Thursday, January 12, 2017

The Excitement Behind the Wrapped Gifts

A little late for a Christmas post, but hey, there's 346 days 'til Christmas 2017 so there is ample time for your next Christmas shopping spree.  If you are like our family, there are different groups of family/friends that are part of our Christmas gift-giving list. Our kids have their school friends/teachers, we ourselves have our own group of co-parents and their children, then we have neighbors, our group in church, and family from my side and family from my husband's side, etc. etc.

For most as I've observed, it is more convenient to just give monetary gifts and here in the Philippines it has become quite a tradition, where kids line-up to receive their aguinaldo and depending on whether you're a close relative or an inaanak (godchild), you may even receive more than the others.

Lining up for their aguinaldo

I didn't grow up with this tradition. When I was younger growing up in Canberra, our extended family were my mom's co-workers in the embassy and their children. I remember receiving a gift from each of those families, around 10 or more. We, in turn, would also give gifts to each Tito/Tita and each of their children.  It was always exciting to open up the gifts and I admit I had taken a peek with a small, concealed rip to see what was inside the Christmas wrappers even before Boxing Day came (Christmas 26, for those who are not aware of this special occasion that the Aussies inherited from the British).

Now that I'm the Mommy and have the "privilege" of buying gifts, I have kept the tradition of my childhood and much prefer giving wrapped gifts rather than the ones found in the envelopes.  Sure it takes much more effort especially on our precious time, but this choice was reaffirmed just this last Christmas.  Most of the time we give the gifts before Christmas itself and the gifts aren't opened 'til Christmas day, so we never get to see the reaction of the recipient.  But on my husband's side of the family, we have our annual reunion on New Year's eve and day and that is when we get to give them their gifts.
Here are my kids back in Christmas 2011 when they started opening their gifts under the tree.
They wonder why now they don't get many gifts anymore and I try to explain that the red envelopes are the gifts.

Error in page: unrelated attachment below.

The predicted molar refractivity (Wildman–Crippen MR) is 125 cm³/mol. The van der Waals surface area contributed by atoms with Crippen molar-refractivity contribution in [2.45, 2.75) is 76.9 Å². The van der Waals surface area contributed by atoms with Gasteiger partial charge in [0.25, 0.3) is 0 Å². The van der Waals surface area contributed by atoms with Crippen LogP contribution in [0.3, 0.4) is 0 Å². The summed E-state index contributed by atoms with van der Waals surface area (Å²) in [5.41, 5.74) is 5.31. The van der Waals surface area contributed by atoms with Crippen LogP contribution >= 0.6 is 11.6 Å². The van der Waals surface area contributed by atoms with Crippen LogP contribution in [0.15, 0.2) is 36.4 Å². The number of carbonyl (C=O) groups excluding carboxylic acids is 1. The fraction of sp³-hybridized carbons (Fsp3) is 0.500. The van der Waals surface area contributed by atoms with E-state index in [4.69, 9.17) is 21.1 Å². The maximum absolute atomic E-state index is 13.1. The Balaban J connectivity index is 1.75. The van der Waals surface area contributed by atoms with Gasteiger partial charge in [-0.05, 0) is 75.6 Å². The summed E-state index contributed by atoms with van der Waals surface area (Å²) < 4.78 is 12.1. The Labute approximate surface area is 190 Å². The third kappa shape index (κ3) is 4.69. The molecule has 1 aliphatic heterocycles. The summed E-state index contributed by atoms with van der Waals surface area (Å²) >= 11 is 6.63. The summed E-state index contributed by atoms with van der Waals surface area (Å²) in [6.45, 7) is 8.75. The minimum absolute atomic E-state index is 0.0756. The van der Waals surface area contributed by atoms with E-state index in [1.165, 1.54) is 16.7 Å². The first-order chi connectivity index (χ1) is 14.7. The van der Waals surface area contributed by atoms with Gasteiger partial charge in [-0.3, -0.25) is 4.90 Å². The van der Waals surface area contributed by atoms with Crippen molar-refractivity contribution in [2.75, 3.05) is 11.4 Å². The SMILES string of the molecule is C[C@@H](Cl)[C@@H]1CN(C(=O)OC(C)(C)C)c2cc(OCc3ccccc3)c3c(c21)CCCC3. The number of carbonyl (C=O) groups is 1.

I got to witness the reaction of the younger kids when they opened their gifts.  Even if the gifts were simple and may not be that expensive, these younger kids' eyes just opened wide and the little boy smiled and started playing with his new toy motorcycle and the little girl exclaimed "wow" at her new pajamas.  So, don't get me wrong, those red envelopes with the ampao are very much appreciated and are sometimes more practical, but I really love seeing the expressions on the kids' faces when they open up those gifts.  It is a gift not only for the receiver, but definitely, for the giver.  This tradition will definitely be one that I will not do away with, even at times especially when trying to think up of gifts for teenagers, that it really becomes quite a chore.  It is the thought and effort that counts anyway.

Monday, January 9, 2017

Panata to the Black Nazarene

There are many times when I fear for the safety of my family. I guess it's only natural being a mother and wife. But there are 2 particular days in a year that my nerve system doubles its usual rate, today January 9 and the other on Good Friday.  It is on these two days that my husband joins the multitudes in their devotion or panata to our Lord.

Image may contain: 5 people, people standing, crowd and outdoor
Photo credit: Anthony Rufo's FB page. View his page for other artistic pictures of the Translacion 
Today, being the annual Feast of the Black Nazarene in Quiapo (I heard earlier that this isn't the correct title, but this is what we commonly call it so I'll let it be), my husband just came back from his panata, feet blackened by walking barefoot and being trampled by other devotees. He was gone for at least 4 hours and while he was gone I would catch a news coverage of the ongoing Translacion and wonder where he is in that crowd, and again, my heart would race realizing he is actually part of that crowd.

Of course, I don't go with him,although many women dare to be part of the male-dominated procession. If I were to go one of these days, it would be to satisfy the photographer in me, to try to capture the drama of the event.

Image may contain: 13 people
Photo credit: Bench dela Rosa's FB page. Can't seem to get a decent picture of this.
Will try to this year, if my nerves will allow me.
The other date that I somewhat dread is the Good Friday Giwang-giwang, the annual procession, which is similar to the Translacion of the Black Nazarene, but the image is that of the dead Christ in a coffin and the streets are that of the narrow streets of the bayan of Binangonan, Rizal. I've blogged on this back in 2008 (Giwang-giwang). The Giwang-giwang goes by my husband's cousin's house and we get a good view (and a good whiff too - the heat and smell from the combined bodies of the men can be physically felt and smelt as they pass us) of the Sepulkro and the devotees as they make their way back to the church. This tradition we have witnessed for the past 14 years. My kids have gotten used to it, although my daughter when she was old enough to understand actually cried when she saw her dad being "carried away by the crowd".

So this is the confession of a wife who waits anxiously for her husband's return, not from a war, but from a devotion that I still sometimes fail to fully comprehend. People pray in different ways, others choose to join these processions and offer up their sacrifices of sweat, discomfort and pains to the Lord, while others do it in a more quiet manner. Mine today is for the safety of all those who make this devotion. Bless them and us, Nuestro Padre Jesus Nazareno.